Humphrey-Giotti, she screwed right back just to make things a bit more even.

Now, all she had to do was locate the whereabouts of
one really lousy, lowlife, useless piece of trash named Jake Giotti and she
could fix an entire town’s selective memory defect. And Jake, bless his soul, was
still living in Preacher’s Bend exactly where she’d left him ten years prior,
so it should be fairly easy to find him.

On a dire technicality the man was still her husband,
however.

Finding Jake wasn’t going to be pleasant. Liddy was
prepared for any unpleasantness. She could probably alter fate’s screw job, locating
his sorry ass, but Jake doing what was expected of him? Hell no. Any redeeming,
responsible nature he’d ever had somehow turned into the unexpected to most
folks.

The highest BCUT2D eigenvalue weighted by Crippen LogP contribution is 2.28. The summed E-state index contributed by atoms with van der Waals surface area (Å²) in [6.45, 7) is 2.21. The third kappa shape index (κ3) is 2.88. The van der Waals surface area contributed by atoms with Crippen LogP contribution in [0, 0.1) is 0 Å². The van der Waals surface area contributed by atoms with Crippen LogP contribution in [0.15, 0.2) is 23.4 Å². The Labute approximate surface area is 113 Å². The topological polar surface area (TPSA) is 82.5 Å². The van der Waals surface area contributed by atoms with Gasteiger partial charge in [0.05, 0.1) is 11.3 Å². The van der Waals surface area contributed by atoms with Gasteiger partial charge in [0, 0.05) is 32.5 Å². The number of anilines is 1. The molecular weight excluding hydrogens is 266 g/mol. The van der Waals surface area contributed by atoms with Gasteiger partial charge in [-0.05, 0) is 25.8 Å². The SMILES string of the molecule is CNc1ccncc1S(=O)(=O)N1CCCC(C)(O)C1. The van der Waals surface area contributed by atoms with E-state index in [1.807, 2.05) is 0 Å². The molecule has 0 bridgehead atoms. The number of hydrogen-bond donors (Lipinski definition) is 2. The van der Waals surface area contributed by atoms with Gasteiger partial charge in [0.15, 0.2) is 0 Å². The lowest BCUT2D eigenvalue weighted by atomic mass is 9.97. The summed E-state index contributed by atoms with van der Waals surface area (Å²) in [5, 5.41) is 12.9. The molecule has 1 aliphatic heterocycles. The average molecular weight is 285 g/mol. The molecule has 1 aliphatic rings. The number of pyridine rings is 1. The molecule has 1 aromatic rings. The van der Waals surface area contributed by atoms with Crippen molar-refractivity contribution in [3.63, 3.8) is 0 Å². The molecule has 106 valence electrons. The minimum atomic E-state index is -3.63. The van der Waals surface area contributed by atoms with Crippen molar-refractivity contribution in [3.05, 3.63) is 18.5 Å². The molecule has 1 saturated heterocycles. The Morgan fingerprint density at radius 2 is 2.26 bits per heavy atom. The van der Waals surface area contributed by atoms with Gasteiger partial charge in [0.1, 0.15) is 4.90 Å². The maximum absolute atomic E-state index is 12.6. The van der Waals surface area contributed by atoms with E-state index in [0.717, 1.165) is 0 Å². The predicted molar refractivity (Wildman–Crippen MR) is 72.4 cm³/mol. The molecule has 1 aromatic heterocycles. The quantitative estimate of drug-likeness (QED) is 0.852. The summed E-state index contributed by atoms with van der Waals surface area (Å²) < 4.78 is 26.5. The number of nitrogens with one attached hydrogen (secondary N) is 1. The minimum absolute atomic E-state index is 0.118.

When last she’d seen him, he’d been fully adorned in a
thick leather jacket and low riding Harley between his legs
. What’s not to
love about a guy on a Harley
.

On a whim, he’d placed a large boa with devil horns on
an arm at least ten inches thick, all solid muscle. Beefy jocks had nothing on
Mr. Giotti.

The darling man’s short-cropped hair grew long
literally overnight. So long, every girl in Preacher’s Bend talked about him,
dreamed about what it would be like to touch the man, and they’d wanted any
part of him any way that could be had of him. He’d turned into a demi-god in
the span of only a few short years.

Liddy certainly talked about the incredibly handsome
Mr. Giotti. Not about the smokin’ hot bod only a well-disciplined man could
achieve, just the man; the entire package of all that hotness. She liked hearing